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2. Gadgets get the ax

An illustration of a computer falling down a chasm.

Illustration: Aïda Amer/Axios

Tech giants are ditching some of their consumer device product lines to trim costs, Axios' Peter Allen Clark reports.

What's happening: Amazon's reported plan to lay off about 10,000 workers will involve cuts at the retail giant's devices team, per the New York Times, with other layoffs in its retail and HR divisions.

  • Meta, meanwhile, is shutting down its Portal smart display platform and smartwatch projects.
  • Google has canceled its next Pixelbook laptop and scuttled the team that was building it.

Yes, but: Apple and Microsoft have yet to publicly announce any device cuts, and continue to update existing lines.

  • Plus, Meta remains full steam ahead on its Oculus virtual reality headsets — in part an effort to build a new platform beyond the reach of Apple and Google, which dominate the smartphone world.

Read the full story.

3. Home births surged during the pandemic

An illustration of a medical cross logo hanging over a baby's crib.

Illustration: Annelise Capossela/Axios

The COVID-19 pandemic caused a 30-year high in U.S. home births last year as people avoided hospitals, per new CDC data, Axios' Sabrina Moreno reports.

  • Home births jumped 22% between 2019 and 2020, compared to an average rise of 2% from 1990 to 2019, said Elizabeth Gregory, a researcher who co-authored the report.
  • The greatest increases were among Black and Hispanic women.

By the numbers: The overall percentage of people giving birth at home in 2021 — 1.41% — was the highest level since at least 1990.

  • It was as high as 1.51% in January 2021, when COVID vaccines weren’t widely available and one person in the U.S. was dying from the virus every 28 seconds.

Read the rest.

4. 📈 Health care workers love unions now

Note: Latest data from August 2022 survey of 1,828 nonunion professionals; including 193 tech professionals; 286 health care professionals; 620 21-34-year-olds; and 273 education professionals.

Health care workers are far more likely to support a union today than they were pre-COVID, with 71% now in favor versus 56% in 2016, Axios' Emily Peck reports.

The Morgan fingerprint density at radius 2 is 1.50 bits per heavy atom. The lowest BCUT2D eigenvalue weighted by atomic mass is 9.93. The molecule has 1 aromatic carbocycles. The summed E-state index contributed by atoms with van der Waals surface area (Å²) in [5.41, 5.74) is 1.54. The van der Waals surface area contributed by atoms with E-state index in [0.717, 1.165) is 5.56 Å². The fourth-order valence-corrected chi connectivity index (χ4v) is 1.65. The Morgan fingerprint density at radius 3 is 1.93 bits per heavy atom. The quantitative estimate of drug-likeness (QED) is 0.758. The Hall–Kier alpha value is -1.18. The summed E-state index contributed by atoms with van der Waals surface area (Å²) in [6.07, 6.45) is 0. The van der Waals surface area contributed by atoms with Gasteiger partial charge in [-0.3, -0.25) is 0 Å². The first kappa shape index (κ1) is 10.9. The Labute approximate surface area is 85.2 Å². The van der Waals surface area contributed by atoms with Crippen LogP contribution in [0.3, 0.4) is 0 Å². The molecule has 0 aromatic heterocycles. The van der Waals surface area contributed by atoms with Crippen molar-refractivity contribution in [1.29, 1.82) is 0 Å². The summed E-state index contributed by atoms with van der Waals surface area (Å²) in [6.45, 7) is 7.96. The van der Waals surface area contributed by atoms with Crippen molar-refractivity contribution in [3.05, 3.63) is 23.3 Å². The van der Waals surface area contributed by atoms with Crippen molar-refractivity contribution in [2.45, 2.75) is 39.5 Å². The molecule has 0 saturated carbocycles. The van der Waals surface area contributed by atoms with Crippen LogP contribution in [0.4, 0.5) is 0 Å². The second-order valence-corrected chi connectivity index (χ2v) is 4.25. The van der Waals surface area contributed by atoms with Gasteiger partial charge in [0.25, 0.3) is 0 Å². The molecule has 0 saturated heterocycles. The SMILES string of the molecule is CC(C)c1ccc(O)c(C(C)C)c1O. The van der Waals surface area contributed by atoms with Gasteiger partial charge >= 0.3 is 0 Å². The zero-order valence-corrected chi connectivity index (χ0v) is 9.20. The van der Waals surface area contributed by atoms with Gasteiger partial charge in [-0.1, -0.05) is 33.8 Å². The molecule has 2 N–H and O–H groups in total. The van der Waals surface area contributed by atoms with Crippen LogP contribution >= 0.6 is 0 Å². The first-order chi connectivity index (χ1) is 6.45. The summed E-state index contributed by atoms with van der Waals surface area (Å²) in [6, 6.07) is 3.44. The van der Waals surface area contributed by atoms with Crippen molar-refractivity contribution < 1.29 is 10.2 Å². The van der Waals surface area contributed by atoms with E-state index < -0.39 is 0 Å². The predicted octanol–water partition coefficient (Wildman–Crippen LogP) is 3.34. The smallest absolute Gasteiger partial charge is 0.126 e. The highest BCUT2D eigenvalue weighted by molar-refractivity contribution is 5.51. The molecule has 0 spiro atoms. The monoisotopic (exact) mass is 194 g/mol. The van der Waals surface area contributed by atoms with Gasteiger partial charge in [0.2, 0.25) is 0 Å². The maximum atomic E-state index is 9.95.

• That's according to a survey of more than 1,800 nonunionized professional workers conducted in August and released last week from the Department for Professional Employees, a trade department of the AFL-CIO.

The big picture: Support for unionizing rose to 65% from 60% among all professionals, defined as those with at least an associate's degree who hold a job with a degree requirement.

Read on.

5. One fun thing: Jump!

A practice jump in November 2021 for next week's world record attempt.

The group during a practice jump in November 2021. Photo courtesy of Casey Swizzle 

100 female skydivers are attempting to break a world record by jumping in tandem over the Arizona desert, Axios' Jessica Boehm reports.

What's happening: About 120 women (including alternates) from 22 countries have signed up to participate.

  • They will board five aircraft, jump in a head-down sequence, and attempt to simultaneously link arms while free-falling at 160 mph.
  • The divers have to connect within 80 seconds of free fall, with no errors, to count for record purposes.

Of note: Only 14% of U.S. skydivers are women.

  • "It's not that women are told that they can't skydive, it's just not something at the forefront of a little girl's mind," says organizer and pro skydiver Amy Chmelecki.

Read the rest.

Big thanks to What's Next copy editor Amy Stern.